New Zealand’s capital, Wellington owes its status to its location, at the southern tip of the North Island, in the center of the country.
Only 3 hours’ ferry to the south island, Wellington has been dubbed “the coolest little capital in the world” by a famous travel guide. If it is indeed one of these rare human-sized capitals, there is definitely a unique “vibe” to this very dynamic, cultural city and its surrounding. It is also the world’s southernmost capital city of a sovereign state.
AT THE HEART OF NEW ZEALAND
The earliest tangible proof of Māori settlement dates back to the early 13th century while the first Europeans arrived aboard the ships Tory and Aurora in 1839 and 1840. 25 years later, Wellington grabbed the capital status from Auckland due to its proximity to the south island and the presence of a suitable, sheltered harbour. Gold fields were abundant in the South Island and the central government also feared that Southerners would create a separate colony within the British Empire. Very much New Zealand’s political centre, Wellington is also, as a consequence, the headquarters of embassies. This makes for a very cosmopolitan city, second to Auckland only.
THE COOLEST LITTLE CAPITAL IN THE WORLD
Spread over a rather rugged landscape, Wellington itself hardly has any room for expansion. This explains the higher-than-usual population density and a rather European urban feel, missing in other parts of New Zealand. The central business district is rather compact and bustling. Yet, this also means that Wellington is dotted with tiered suburbs of pretty colonial villas overlooking the harbour, city, or strait. Wellington’s harbour is very scenic and countless nature reserves (500 km2 of forests) dot the region as well as the city itself. Tertiary education is very important to the economy and contributes to the overall young population.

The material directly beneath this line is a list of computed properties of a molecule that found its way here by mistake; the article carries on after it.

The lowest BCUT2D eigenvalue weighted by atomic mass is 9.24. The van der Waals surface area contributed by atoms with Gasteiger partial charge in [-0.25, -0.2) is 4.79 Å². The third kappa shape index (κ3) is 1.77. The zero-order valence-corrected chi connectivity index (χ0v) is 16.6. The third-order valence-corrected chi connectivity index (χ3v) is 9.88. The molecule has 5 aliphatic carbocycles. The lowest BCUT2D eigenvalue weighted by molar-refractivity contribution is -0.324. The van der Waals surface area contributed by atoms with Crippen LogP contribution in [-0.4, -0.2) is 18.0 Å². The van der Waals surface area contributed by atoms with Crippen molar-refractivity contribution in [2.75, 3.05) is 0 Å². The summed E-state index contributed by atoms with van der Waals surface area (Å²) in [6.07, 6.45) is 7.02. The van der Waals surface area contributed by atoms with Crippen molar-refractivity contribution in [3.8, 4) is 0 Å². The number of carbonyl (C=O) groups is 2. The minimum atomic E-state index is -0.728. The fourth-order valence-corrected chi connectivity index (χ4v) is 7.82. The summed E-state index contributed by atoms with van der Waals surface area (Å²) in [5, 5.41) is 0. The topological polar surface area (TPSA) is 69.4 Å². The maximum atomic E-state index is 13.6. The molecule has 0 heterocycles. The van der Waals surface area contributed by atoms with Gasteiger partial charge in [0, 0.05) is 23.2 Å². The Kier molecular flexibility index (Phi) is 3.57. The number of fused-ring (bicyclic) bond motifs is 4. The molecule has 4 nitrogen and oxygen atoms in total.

Porirua, Lower Hutt, and Upper Hutt, are a result of the population spreading north, and all are part of the dynamic economic and cultural activities. Its location by Cook Strait, and its strong winds (the Roaring Forties), have given the city one of its many nicknames, “Windy Wellington”. An oceanic climate tends to bring more rain and wind to this region than other places in New Zealand. Yet, sunshine hours are high too and frost or snow quite rare.
A rich cultural life and relatively low cost of living for a capital have contributed to making the 2014 Mercer Quality of Living Survey rank Wellington 12th in the world. Outdoor activities include fishing, swimming, tramping, biking, etc.
Earthquakes are common, if not frequent, but the large majority are barely noticeable, and regulations are extremely tough on making newer buildings fully compliant.
The Kapiti coast and its sandy beaches stretch further north, and Kapiti Island is major pest-proof island for native birds, while the eastern region, Wairarapa, boast world-class vineyards.
Wellington’s strategic location and capital title means that Government jobs have historically been the backbone of the local economy. IT, finance, and business have partly shifted their headquarters to Auckland although many companies still call Wellington home, partly due to the much higher availability of tertiary-educated workforce by national standards. Tourism is a major player, and so is arts & culture: the capital is home to the gigantic into Museum of New Zealand Te Papa Tongarewa, and associated National art gallery. Wellington jobs opportunities therefore lie in arts too. Music, theatre, or cinema festivals are extremely popular and the cafe scene rivals that of New York. Last but not least, a booming film industry is always in needs of skilled technicians and artists. Many popular movies like King Kong, the Lord of the Rings or the Hobbit Trilogy, originated from Miramar suburb and its movie hubs such as Weta Digital and Weta Workshops, two of Sir Peter Jackson’s many projects.